Institute for War and Peace Reporting | Giving Voice, Driving Change
COURTSIDE: Sarajevo Trial
A series of personal tragedies from citizens of the Bosnian capital were heard last week at the trial of General Stanislav Galic, former commander of Bosnian Serb Sarajevo-Romanija Corps, which besieged Sarajevo.
The witnesses were summoned to show the extent of the suffering civilians endured in the siege, whose principal purpose, the prosecution says, was to terrorise civilians.
Rasim Mehonjic lost his wife and two daughters on July 12, 1993 when a mortar shell hit a group of about a hundred civilians waiting for water. Twelve were killed and 15 wounded.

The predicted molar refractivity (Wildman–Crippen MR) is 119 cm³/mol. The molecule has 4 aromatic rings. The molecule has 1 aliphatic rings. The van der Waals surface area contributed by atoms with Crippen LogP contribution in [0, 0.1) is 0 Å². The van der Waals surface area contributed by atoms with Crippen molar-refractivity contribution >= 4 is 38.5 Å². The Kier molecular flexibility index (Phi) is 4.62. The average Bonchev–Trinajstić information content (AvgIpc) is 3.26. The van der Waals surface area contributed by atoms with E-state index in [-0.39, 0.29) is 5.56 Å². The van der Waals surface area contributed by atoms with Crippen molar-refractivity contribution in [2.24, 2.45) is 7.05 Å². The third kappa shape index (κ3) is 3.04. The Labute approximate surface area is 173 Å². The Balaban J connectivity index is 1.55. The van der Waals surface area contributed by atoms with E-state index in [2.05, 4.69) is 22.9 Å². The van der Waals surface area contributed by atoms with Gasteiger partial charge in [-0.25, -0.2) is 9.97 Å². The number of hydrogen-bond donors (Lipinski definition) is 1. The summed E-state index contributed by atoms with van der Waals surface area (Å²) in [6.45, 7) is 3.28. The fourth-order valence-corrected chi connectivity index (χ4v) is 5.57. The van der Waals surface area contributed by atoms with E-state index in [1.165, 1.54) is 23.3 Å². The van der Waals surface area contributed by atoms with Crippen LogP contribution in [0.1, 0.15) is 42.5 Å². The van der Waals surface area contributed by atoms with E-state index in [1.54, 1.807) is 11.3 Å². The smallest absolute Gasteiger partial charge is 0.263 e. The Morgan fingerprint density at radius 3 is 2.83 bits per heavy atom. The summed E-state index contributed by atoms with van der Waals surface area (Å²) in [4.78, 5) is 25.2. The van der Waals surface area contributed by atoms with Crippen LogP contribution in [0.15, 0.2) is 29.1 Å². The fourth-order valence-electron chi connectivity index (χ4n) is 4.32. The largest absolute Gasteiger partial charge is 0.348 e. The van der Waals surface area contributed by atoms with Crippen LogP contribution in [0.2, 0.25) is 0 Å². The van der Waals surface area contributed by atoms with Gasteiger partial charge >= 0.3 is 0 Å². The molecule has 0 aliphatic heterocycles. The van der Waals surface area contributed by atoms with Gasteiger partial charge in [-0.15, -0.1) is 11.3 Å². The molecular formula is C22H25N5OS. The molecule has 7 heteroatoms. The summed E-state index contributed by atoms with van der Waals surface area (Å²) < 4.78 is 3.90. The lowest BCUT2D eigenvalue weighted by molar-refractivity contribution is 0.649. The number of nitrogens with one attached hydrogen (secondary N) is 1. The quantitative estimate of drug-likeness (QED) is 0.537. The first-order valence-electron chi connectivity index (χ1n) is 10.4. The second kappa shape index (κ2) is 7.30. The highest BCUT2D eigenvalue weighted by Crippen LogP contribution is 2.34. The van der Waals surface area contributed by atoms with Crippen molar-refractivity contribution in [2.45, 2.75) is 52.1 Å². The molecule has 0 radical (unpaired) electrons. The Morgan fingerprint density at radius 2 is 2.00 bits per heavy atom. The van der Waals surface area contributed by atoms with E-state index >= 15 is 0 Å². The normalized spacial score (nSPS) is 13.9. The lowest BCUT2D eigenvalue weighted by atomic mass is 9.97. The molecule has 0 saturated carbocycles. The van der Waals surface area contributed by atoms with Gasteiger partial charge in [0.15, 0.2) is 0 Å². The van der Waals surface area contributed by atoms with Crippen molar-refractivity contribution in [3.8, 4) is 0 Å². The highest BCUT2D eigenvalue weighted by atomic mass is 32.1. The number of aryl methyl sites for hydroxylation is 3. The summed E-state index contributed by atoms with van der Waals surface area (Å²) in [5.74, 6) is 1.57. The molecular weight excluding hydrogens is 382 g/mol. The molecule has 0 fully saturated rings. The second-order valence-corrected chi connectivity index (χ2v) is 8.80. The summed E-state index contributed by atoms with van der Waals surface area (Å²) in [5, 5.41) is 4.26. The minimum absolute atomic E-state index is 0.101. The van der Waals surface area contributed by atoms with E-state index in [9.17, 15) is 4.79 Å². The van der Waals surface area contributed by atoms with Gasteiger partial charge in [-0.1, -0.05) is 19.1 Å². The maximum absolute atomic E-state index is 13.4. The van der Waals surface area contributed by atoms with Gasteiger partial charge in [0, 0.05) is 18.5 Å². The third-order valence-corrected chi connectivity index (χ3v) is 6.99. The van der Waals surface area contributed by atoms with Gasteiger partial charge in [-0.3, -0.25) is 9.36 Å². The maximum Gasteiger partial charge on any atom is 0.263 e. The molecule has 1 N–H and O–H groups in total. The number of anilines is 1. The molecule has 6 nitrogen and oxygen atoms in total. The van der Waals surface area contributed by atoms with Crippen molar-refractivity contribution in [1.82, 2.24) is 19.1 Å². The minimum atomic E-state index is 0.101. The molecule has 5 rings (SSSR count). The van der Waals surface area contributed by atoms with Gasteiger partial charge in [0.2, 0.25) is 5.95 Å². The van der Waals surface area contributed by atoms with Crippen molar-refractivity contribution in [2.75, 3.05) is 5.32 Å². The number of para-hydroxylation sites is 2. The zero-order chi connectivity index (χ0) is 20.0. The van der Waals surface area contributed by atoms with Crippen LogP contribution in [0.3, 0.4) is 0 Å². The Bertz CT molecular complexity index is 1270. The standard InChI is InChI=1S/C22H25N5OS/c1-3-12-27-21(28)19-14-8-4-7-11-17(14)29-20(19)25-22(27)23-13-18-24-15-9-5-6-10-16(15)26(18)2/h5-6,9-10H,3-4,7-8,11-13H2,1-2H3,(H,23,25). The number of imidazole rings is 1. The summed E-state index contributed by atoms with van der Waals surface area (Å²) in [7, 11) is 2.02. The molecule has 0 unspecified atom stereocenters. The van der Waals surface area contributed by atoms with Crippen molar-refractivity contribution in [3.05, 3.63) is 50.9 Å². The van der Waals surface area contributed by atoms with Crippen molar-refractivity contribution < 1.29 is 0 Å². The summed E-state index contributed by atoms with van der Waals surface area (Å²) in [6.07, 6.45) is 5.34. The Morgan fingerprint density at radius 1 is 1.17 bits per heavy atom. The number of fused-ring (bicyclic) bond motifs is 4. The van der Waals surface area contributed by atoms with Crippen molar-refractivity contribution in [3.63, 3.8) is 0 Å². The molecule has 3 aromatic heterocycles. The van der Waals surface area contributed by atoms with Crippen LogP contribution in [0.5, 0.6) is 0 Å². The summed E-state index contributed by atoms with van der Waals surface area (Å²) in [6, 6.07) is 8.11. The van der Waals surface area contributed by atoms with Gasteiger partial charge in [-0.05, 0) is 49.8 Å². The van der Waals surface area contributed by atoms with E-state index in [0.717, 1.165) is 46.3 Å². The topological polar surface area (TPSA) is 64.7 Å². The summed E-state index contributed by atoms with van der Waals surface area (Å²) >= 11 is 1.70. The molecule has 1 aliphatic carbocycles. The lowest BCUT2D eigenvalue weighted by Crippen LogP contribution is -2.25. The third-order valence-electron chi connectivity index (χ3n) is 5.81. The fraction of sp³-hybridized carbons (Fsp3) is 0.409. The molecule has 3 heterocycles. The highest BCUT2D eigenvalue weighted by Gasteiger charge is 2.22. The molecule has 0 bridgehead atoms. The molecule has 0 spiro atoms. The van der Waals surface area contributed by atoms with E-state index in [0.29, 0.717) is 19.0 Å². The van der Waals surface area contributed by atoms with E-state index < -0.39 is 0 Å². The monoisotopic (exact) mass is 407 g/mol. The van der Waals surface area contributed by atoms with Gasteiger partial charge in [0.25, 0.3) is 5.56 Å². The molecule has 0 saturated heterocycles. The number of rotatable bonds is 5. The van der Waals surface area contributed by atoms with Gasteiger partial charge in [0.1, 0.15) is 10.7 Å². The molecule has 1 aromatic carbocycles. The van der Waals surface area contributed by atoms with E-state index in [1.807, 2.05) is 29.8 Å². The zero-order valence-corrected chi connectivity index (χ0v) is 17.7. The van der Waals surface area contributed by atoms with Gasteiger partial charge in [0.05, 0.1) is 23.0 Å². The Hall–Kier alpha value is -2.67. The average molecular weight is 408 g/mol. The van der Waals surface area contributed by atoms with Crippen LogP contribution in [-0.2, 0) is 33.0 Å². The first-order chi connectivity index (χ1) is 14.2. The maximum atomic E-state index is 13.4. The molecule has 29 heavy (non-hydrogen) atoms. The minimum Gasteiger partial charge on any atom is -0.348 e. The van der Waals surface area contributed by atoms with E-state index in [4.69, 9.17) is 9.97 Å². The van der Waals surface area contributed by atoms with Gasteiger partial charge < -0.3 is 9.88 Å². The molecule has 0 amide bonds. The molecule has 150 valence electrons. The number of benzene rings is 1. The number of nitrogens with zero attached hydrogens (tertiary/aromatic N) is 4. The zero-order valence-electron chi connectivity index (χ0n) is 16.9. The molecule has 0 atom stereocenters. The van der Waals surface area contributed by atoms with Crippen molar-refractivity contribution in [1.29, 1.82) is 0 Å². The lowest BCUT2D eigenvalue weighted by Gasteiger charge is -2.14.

Mehonjic had been standing by the water pump; his wife and children were close by. "I was trying to fight my way over the bodies of the dead and wounded to find my family," he said "I saw they had been killed and I fainted."
The indictment alleges that the lethal grenade came from Bosnian Serb army positions. Another witness, Enver Taslaman, wounded there together with Mehonjic, helped reconstruct the incident.
General Galic is accused of crimes against humanity and violations of the laws and customs of was for his role in the 44-month siege. The prosecution alleges that Galic's forces pursued a strategy of shelling and sniping in order to kill, maim, wound and terrorise civilians. The trial continues.
Vjera Bogati is an IWPR special correspondent at The Hague and a journalist with SENSE News Agency.
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